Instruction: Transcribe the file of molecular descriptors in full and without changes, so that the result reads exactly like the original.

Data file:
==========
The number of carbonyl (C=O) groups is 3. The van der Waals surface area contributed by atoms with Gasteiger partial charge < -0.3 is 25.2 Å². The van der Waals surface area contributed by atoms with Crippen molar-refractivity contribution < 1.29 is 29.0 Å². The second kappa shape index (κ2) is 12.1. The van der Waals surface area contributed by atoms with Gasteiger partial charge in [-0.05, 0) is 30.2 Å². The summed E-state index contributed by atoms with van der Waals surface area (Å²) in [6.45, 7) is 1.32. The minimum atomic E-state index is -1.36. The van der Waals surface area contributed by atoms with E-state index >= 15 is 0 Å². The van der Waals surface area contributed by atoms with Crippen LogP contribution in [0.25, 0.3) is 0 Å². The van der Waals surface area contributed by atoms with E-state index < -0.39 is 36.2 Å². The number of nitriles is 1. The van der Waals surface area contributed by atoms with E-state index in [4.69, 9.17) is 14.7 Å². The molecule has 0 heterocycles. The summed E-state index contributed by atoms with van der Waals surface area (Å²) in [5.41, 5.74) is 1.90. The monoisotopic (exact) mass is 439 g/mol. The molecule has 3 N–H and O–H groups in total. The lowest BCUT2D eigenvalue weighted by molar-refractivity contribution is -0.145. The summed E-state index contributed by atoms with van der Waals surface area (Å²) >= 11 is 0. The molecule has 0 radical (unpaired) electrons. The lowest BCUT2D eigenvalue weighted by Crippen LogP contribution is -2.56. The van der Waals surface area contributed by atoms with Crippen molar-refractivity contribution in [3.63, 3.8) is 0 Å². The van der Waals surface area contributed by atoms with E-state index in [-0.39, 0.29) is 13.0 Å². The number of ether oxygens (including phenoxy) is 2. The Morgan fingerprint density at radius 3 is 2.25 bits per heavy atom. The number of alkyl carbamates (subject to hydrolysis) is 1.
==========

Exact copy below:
The number of carbonyl (C=O) groups is 3. The van der Waals surface area contributed by atoms with Gasteiger partial charge < -0.3 is 25.2 Å². The van der Waals surface area contributed by atoms with Crippen molar-refractivity contribution < 1.29 is 29.0 Å². The second kappa shape index (κ2) is 12.1. The van der Waals surface area contributed by atoms with Gasteiger partial charge in [-0.05, 0) is 30.2 Å². The summed E-state index contributed by atoms with van der Waals surface area (Å²) in [6.45, 7) is 1.32. The minimum atomic E-state index is -1.36. The van der Waals surface area contributed by atoms with E-state index >= 15 is 0 Å². The van der Waals surface area contributed by atoms with Crippen LogP contribution in [0.25, 0.3) is 0 Å². The van der Waals surface area contributed by atoms with E-state index < -0.39 is 36.2 Å². The number of nitriles is 1. The van der Waals surface area contributed by atoms with E-state index in [4.69, 9.17) is 14.7 Å². The molecule has 0 heterocycles. The summed E-state index contributed by atoms with van der Waals surface area (Å²) in [5.41, 5.74) is 1.90. The monoisotopic (exact) mass is 439 g/mol. The molecule has 3 N–H and O–H groups in total. The lowest BCUT2D eigenvalue weighted by molar-refractivity contribution is -0.145. The summed E-state index contributed by atoms with van der Waals surface area (Å²) >= 11 is 0. The molecule has 0 radical (unpaired) electrons. The lowest BCUT2D eigenvalue weighted by Crippen LogP contribution is -2.56. The van der Waals surface area contributed by atoms with Crippen molar-refractivity contribution in [3.63, 3.8) is 0 Å². The van der Waals surface area contributed by atoms with E-state index in [-0.39, 0.29) is 13.0 Å². The number of ether oxygens (including phenoxy) is 2. The Morgan fingerprint density at radius 3 is 2.25 bits per heavy atom. The number of alkyl carbamates (subject to hydrolysis) is 1.